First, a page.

The basis of Marcionite theology was that there were two cosmic gods. A vain and angry creator god who demanded and ruthlessly exacted justice had created the material world of which man, body and soul, was a part—a striking departure from the usual Gnostic thesis that only man’s body is part of creation, that his soul is a spark from the true but unknown superior God, and that the world creator is a demonic power. The other god, according to Marcion, was completely ineffable and bore no intrinsic relation to the created universe at all. Out of sheer goodness, he had sent his son Jesus Christ to save man from the material world and bring him to a new home. One of Marcion’s favourite texts with respect to Christ’s mission was Letter of Paul to the Galatians 3:13: “Christ redeemed us.” Christ’s sacrifice was not in any sense a vicarious atonement for human sin but rather a legalistic act that cancelled the claim of the creator God upon men. In contrast to the typical Gnostic claim to a special revelatory gnosis, Marcion and his followers emphasized faith in the effect of Christ’s act. They practiced stern asceticism to restrict contact with the creator’s world while looking forward to eventual salvation in the realm of the extra-worldly God. They admitted women to the priesthood and bishopric. The Marcionites were considered the most dangerous of the Gnostics by the established church. When Polycarp met Marcion at Rome he is said to have identified Marcion as “the firstborn of Satan.”

    Marcion is perhaps best known for his treatment of Scripture. Though he rejected the Old Testament as the work of the creator God, he did not deny its efficacy for those who did not believe in Christ. He rejected attempts to harmonize Jewish biblical traditions with Christian ones as impossible. He accepted as authentic all of the Pauline Letters and the Gospel According to Luke (after he had expurgated them of Judaizing elements). His treatment of Christian literature was significant, for it forced the early church to fix an approved canon of theologically acceptable texts out of the mass of available but unorganized material.[1]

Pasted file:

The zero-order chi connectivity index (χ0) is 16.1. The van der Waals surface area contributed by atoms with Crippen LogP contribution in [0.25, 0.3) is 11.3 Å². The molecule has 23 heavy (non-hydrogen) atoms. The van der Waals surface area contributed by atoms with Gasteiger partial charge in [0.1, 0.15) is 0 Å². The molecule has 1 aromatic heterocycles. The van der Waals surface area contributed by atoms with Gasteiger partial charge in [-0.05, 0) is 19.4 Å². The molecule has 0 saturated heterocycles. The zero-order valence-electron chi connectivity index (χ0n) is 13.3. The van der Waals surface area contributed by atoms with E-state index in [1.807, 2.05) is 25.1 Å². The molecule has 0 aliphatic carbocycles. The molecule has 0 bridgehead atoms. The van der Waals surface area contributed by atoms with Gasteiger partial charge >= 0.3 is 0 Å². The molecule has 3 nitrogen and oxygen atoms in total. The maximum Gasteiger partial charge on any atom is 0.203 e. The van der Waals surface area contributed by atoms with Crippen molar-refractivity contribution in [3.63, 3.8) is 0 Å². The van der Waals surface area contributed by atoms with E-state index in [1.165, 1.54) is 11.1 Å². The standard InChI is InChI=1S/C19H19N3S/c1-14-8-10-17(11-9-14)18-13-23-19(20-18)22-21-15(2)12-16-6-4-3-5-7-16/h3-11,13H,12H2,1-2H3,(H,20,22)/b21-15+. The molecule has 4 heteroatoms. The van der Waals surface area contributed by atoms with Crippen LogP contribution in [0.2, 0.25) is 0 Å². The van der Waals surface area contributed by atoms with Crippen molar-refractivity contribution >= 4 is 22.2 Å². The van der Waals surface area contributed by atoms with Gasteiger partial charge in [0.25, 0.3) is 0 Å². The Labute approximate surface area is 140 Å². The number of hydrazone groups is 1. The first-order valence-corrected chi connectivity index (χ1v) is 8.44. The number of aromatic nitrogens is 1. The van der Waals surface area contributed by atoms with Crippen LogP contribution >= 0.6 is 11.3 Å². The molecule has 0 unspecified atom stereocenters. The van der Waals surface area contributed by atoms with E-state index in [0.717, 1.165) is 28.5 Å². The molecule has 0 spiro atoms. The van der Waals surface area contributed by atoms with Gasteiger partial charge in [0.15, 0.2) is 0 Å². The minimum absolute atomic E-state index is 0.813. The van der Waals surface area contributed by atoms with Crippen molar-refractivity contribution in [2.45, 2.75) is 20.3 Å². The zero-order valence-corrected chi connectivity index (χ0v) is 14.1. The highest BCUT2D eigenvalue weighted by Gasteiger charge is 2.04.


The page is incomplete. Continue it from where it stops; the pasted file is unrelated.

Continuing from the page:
The fact that Polycarp called Marcion the first born of Satan, had little to do with theology, for Marcion’s theology was much closer to that of the proto-orthodox group, but more with politics and power play. Marcion was also right in the sense that a reasonable harmony between some of the dogma of New Testament and teachings of Old Testament cannot be achieved. Sometimes Marcionites are represented as a Gnostic sect but it is easier to conceptualize and understand them as a separate and independent group of early Christianity that had tremendous influence on what became to be orthodox Christianity eventually.

    Read further about Marcionites.

  2. Thank you Farid Ahmad, I just ordered this book. It would be interesting if this claim is true. But, this will need to be co-related with the history and contents of Hebrew Old Testament. I would hope Asad Farooq tackled that. Best regards!

  3. In my opinion Psalms of David Piece be upon him are truly in accordance of the Holy Quran on the subject of TAQWA (Rightiousness). Only a man of God can compose and sing such songs from the core of his heart for the Glory of the Lord. What a strong belief he had on the Gracefulness, Unity , Greatness and Holiness of his Lord. May Allah raise his status in the Heavens.